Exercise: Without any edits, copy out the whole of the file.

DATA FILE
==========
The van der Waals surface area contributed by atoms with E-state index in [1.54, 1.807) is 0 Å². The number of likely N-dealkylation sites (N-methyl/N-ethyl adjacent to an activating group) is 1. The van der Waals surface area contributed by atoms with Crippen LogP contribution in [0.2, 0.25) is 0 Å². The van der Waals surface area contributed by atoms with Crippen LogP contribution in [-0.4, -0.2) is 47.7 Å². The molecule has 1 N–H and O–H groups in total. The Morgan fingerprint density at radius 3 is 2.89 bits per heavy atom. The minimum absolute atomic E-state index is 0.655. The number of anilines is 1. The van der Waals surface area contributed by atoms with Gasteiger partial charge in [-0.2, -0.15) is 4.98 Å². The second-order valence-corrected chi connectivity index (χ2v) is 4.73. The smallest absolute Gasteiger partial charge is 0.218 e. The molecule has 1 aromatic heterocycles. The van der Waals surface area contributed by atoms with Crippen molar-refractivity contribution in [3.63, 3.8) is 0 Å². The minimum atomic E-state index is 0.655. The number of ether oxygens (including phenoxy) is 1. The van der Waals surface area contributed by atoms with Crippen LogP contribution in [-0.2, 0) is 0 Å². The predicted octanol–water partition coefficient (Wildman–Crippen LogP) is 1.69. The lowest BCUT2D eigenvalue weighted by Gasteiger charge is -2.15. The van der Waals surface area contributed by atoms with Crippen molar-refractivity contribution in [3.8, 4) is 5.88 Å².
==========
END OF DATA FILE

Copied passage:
The van der Waals surface area contributed by atoms with E-state index in [1.54, 1.807) is 0 Å². The number of likely N-dealkylation sites (N-methyl/N-ethyl adjacent to an activating group) is 1. The van der Waals surface area contributed by atoms with Crippen LogP contribution in [0.2, 0.25) is 0 Å². The van der Waals surface area contributed by atoms with Crippen LogP contribution in [-0.4, -0.2) is 47.7 Å². The molecule has 1 N–H and O–H groups in total. The Morgan fingerprint density at radius 3 is 2.89 bits per heavy atom. The minimum absolute atomic E-state index is 0.655. The number of anilines is 1. The van der Waals surface area contributed by atoms with Gasteiger partial charge in [-0.2, -0.15) is 4.98 Å². The second-order valence-corrected chi connectivity index (χ2v) is 4.73. The smallest absolute Gasteiger partial charge is 0.218 e. The molecule has 1 aromatic heterocycles. The van der Waals surface area contributed by atoms with Crippen molar-refractivity contribution in [3.63, 3.8) is 0 Å². The minimum atomic E-state index is 0.655. The number of ether oxygens (including phenoxy) is 1. The van der Waals surface area contributed by atoms with Crippen LogP contribution in [-0.2, 0) is 0 Å². The predicted octanol–water partition coefficient (Wildman–Crippen LogP) is 1.69. The lowest BCUT2D eigenvalue weighted by Gasteiger charge is -2.15. The van der Waals surface area contributed by atoms with Crippen molar-refractivity contribution in [3.8, 4) is 5.88 Å².